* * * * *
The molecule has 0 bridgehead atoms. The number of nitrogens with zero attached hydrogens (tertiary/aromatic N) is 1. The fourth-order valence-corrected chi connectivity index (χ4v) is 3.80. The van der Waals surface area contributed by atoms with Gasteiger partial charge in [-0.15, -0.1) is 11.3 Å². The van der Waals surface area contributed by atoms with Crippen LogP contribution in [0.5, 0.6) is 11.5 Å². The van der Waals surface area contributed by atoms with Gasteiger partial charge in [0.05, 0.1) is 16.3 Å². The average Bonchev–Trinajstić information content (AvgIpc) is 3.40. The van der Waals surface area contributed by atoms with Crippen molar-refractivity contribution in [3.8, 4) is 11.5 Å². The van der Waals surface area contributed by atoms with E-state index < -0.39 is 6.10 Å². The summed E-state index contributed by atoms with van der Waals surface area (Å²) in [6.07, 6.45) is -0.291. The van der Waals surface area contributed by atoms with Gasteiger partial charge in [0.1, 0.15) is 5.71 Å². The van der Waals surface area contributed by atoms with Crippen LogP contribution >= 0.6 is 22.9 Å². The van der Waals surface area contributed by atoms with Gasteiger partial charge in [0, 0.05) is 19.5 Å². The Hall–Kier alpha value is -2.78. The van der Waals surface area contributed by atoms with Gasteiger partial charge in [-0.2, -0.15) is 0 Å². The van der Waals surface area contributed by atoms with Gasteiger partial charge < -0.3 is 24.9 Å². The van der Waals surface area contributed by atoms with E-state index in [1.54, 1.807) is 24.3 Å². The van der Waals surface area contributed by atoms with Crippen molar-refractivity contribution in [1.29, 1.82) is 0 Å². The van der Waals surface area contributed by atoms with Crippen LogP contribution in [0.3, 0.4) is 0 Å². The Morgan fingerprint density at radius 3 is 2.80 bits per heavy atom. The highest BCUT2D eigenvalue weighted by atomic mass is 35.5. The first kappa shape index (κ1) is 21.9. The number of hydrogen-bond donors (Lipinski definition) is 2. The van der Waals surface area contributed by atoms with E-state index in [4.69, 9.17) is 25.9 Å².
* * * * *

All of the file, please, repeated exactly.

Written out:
The molecule has 0 bridgehead atoms. The number of nitrogens with zero attached hydrogens (tertiary/aromatic N) is 1. The fourth-order valence-corrected chi connectivity index (χ4v) is 3.80. The van der Waals surface area contributed by atoms with Gasteiger partial charge in [-0.15, -0.1) is 11.3 Å². The van der Waals surface area contributed by atoms with Crippen LogP contribution in [0.5, 0.6) is 11.5 Å². The van der Waals surface area contributed by atoms with Gasteiger partial charge in [0.05, 0.1) is 16.3 Å². The average Bonchev–Trinajstić information content (AvgIpc) is 3.40. The van der Waals surface area contributed by atoms with Crippen molar-refractivity contribution in [3.8, 4) is 11.5 Å². The van der Waals surface area contributed by atoms with E-state index < -0.39 is 6.10 Å². The summed E-state index contributed by atoms with van der Waals surface area (Å²) in [6.07, 6.45) is -0.291. The van der Waals surface area contributed by atoms with Gasteiger partial charge in [0.1, 0.15) is 5.71 Å². The van der Waals surface area contributed by atoms with Crippen LogP contribution >= 0.6 is 22.9 Å². The van der Waals surface area contributed by atoms with Gasteiger partial charge in [0, 0.05) is 19.5 Å². The Hall–Kier alpha value is -2.78. The van der Waals surface area contributed by atoms with Gasteiger partial charge in [-0.2, -0.15) is 0 Å². The van der Waals surface area contributed by atoms with Gasteiger partial charge < -0.3 is 24.9 Å². The van der Waals surface area contributed by atoms with E-state index in [1.54, 1.807) is 24.3 Å². The van der Waals surface area contributed by atoms with Crippen molar-refractivity contribution in [1.29, 1.82) is 0 Å². The van der Waals surface area contributed by atoms with Crippen LogP contribution in [0.3, 0.4) is 0 Å². The Morgan fingerprint density at radius 3 is 2.80 bits per heavy atom. The highest BCUT2D eigenvalue weighted by atomic mass is 35.5. The first kappa shape index (κ1) is 21.9. The number of hydrogen-bond donors (Lipinski definition) is 2. The van der Waals surface area contributed by atoms with E-state index in [4.69, 9.17) is 25.9 Å².